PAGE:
Red Sox Notes: Alex Cora Slaps Significant Label On Alex Verdugo

'There's a reason he's hitting second'


Alex Verdugo often can be overlooked as fans and media members alike fawn over the Red Sox offense.

This isn’t necessarily a slight of Verdugo. J.D. Martinez still is among the game’s best sluggers and Rafael Devers is on his way to becoming one of baseball’s most feared bats. Xander Bogaerts is, well, Xander Bogaerts.

But as Alex Cora explained after Friday’s walk-off win, Verdugo can do it all at the dish.

Verdugo’s latest thing of beauty with the bat: a game-winning knock plastered off the Green Monster that gave Boston a 6-5 victory over the Toronto Blue Jays. The heroics prompted Cora to a shine a light on the dynamic young outfielder.

“…There’s a reason he’s hitting second,” Cora said on a video conference after the game. “He’s probably the most complete hitter that we have. He can go the other way, he can hit for average, he can hit for power, he works the counts, you know? That’s the reason he’s hitting second.”

Cora continued: “…I’m very impressed for young he is, the way he controls his at-bats. He goes to the dugout and he’s upset about certain things, but then he slows it down and goes to battle. In left field today he was great. He made some good throws. He played the wall perfectly. Like I said before, this kid — he’s a good one. We got a good one. We just got to keep working with him.”

Here are some other notes from Friday’s Blue Jays-Red Sox game:

— Verdugo had a clear approach in mind as he stepped into the box against Rafael Dolis in the ninth inning.

“You have an idea of what’s going to happen and how his ball moves,” Vedugo told NESN’s Jahmai Webster after the game. “For me, I just knew I had to use the big part of the field and not try to get carried away and pull it. When I try to pull against him — his split, change up, whatever it is — it will get you out in front. So I just tried to stay back, let the ball travel and kind of just do what I did.”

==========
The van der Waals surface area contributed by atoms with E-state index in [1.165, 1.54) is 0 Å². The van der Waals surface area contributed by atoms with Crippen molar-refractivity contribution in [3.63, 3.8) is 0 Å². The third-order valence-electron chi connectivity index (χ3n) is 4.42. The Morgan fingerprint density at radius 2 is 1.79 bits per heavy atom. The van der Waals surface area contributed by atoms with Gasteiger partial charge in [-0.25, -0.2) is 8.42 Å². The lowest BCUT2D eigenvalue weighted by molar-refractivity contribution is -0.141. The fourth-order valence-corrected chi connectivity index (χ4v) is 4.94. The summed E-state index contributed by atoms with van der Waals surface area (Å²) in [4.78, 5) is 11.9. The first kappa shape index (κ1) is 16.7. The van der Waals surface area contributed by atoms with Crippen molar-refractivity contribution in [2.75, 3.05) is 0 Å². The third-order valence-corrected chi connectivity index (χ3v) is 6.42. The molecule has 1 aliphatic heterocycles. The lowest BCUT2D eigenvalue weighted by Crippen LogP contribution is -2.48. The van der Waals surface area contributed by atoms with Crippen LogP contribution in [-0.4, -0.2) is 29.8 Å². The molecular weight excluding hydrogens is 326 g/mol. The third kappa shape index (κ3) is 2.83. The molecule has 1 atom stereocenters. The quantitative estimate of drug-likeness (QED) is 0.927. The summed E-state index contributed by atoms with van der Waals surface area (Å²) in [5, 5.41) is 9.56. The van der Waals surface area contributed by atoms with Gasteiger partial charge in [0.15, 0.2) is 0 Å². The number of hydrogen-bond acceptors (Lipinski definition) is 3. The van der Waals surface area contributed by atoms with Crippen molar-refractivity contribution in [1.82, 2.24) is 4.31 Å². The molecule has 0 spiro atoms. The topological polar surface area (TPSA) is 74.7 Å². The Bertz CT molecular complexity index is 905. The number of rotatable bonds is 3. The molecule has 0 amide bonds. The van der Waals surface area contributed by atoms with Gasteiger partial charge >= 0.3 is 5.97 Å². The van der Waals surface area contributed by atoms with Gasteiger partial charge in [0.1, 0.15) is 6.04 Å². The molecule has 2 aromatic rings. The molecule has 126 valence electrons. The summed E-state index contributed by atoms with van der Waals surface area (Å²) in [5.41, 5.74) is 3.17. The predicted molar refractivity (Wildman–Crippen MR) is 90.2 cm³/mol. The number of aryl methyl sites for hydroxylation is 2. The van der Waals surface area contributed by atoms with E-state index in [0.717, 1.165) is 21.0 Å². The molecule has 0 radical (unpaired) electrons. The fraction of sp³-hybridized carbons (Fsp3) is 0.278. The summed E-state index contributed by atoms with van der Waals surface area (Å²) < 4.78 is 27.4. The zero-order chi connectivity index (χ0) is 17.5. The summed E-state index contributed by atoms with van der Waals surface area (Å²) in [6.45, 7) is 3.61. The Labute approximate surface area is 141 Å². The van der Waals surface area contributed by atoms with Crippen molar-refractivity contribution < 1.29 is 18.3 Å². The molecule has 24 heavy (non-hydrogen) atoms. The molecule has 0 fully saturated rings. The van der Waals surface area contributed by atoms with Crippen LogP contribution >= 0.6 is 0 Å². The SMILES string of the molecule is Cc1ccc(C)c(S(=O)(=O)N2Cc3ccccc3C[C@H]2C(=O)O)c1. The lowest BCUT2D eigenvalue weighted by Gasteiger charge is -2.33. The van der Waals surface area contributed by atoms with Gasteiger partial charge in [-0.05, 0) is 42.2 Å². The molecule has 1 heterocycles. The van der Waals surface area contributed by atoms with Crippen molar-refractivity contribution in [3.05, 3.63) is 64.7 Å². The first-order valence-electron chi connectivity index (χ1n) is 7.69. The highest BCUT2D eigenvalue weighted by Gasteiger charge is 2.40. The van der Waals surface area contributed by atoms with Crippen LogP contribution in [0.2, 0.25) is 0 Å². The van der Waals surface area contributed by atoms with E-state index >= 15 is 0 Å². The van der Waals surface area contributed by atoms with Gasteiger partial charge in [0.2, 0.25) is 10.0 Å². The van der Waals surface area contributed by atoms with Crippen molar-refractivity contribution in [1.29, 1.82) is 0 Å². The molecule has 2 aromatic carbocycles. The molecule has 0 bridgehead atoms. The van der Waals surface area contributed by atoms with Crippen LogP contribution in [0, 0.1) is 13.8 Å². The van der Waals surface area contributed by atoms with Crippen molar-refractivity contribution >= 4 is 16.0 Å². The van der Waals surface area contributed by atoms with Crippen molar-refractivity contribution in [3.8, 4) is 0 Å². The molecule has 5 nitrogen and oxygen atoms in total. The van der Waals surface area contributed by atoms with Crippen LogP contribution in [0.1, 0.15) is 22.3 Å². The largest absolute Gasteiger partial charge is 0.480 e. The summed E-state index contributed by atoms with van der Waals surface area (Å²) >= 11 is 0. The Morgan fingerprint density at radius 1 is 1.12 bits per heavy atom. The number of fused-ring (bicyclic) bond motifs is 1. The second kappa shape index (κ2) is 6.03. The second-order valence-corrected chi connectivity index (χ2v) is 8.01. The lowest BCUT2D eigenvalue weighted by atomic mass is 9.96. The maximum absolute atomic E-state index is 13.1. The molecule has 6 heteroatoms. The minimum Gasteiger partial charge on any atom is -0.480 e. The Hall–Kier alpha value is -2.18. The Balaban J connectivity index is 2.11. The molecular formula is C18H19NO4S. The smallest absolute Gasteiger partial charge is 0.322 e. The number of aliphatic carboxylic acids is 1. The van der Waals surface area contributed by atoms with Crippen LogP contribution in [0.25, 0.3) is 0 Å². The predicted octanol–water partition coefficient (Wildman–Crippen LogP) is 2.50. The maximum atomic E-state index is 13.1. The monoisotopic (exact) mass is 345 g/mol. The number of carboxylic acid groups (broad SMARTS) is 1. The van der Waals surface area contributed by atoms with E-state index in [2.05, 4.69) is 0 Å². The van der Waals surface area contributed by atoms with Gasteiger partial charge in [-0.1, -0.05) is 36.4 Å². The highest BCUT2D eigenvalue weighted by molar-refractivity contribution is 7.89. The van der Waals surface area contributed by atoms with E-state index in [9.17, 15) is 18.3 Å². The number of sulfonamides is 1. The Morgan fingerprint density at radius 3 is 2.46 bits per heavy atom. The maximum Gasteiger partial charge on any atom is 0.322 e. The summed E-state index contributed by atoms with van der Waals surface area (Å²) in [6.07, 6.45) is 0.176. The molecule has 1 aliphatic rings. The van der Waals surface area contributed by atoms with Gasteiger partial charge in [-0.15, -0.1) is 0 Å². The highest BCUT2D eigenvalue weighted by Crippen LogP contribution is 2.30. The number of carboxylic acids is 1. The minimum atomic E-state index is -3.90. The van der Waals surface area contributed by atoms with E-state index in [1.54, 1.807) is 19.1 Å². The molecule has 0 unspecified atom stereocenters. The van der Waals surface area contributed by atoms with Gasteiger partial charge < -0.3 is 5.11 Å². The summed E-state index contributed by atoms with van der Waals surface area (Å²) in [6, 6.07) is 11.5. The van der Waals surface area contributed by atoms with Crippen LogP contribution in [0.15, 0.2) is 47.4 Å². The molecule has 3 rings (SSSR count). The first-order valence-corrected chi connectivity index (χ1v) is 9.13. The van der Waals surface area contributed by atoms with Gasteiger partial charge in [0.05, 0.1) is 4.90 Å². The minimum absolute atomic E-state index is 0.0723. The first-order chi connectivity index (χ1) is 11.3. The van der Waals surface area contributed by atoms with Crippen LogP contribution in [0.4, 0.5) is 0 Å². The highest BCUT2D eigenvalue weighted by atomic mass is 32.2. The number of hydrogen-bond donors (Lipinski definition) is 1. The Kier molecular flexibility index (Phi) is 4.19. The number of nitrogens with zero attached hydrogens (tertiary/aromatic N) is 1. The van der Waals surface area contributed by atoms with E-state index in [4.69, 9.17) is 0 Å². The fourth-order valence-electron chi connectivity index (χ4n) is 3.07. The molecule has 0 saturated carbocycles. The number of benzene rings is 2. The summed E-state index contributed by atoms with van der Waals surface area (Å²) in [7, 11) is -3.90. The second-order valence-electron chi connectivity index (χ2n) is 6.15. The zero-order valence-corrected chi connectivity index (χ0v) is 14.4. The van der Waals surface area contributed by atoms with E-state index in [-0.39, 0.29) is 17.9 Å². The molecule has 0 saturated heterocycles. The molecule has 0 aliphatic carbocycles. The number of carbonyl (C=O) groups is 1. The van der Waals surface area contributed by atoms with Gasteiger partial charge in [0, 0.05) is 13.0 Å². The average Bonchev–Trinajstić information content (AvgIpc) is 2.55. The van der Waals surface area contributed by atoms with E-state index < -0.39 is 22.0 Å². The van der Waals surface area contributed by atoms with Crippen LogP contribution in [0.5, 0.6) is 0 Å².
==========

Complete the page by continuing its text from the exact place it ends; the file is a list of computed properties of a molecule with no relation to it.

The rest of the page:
— Garrett Richards once again was forced to battle after a rough start, which included a 35-pitch first inning. The right-hander, who ultimately allowed four runs on 11 hits over 5 1/3 frames, currently owns an opponent batting average of .362 and .302 in the first and second innings, respectively. Those figures drop significantly in the third (.227), fourth (.244) and fifth (.211) innings.

— Richards’ mediocre outing forced the Red Sox to once again lean on their bullpen, but those called upon were up to the task. This included Josh Taylor, who logged the final two outs of the seventh after Brandon Workman allowed two of the first three batters he faced in the inning to reach.

“Taylor did an amazing job,” Cora said. “He comes in against a lefty and then against a pinch-hitter, a right-handed hitter. He’s been doing this for a while. You take away the Baltimore outing — the third day of the season — and he’s been great. His stuff is picking up. This guy has made an effort to change everything, from his workouts, to his nutrition, to everything and it’s paying dividends right now. We’re very proud of him.

— Verdugo continues to be a nightmare for the Blue Jays. Following Friday’s game, he’s now batting .391 with one home run, two doubles and four RBI over eight games against Toronto this season.

— The erasure of the four-run deficit marked Boston’s largest comeback effort in a victory this season. The Red Sox lead the big leagues in 23 come-from-behind wins on the campaign.

Boston Red Sox center fielder Alex Verdugo
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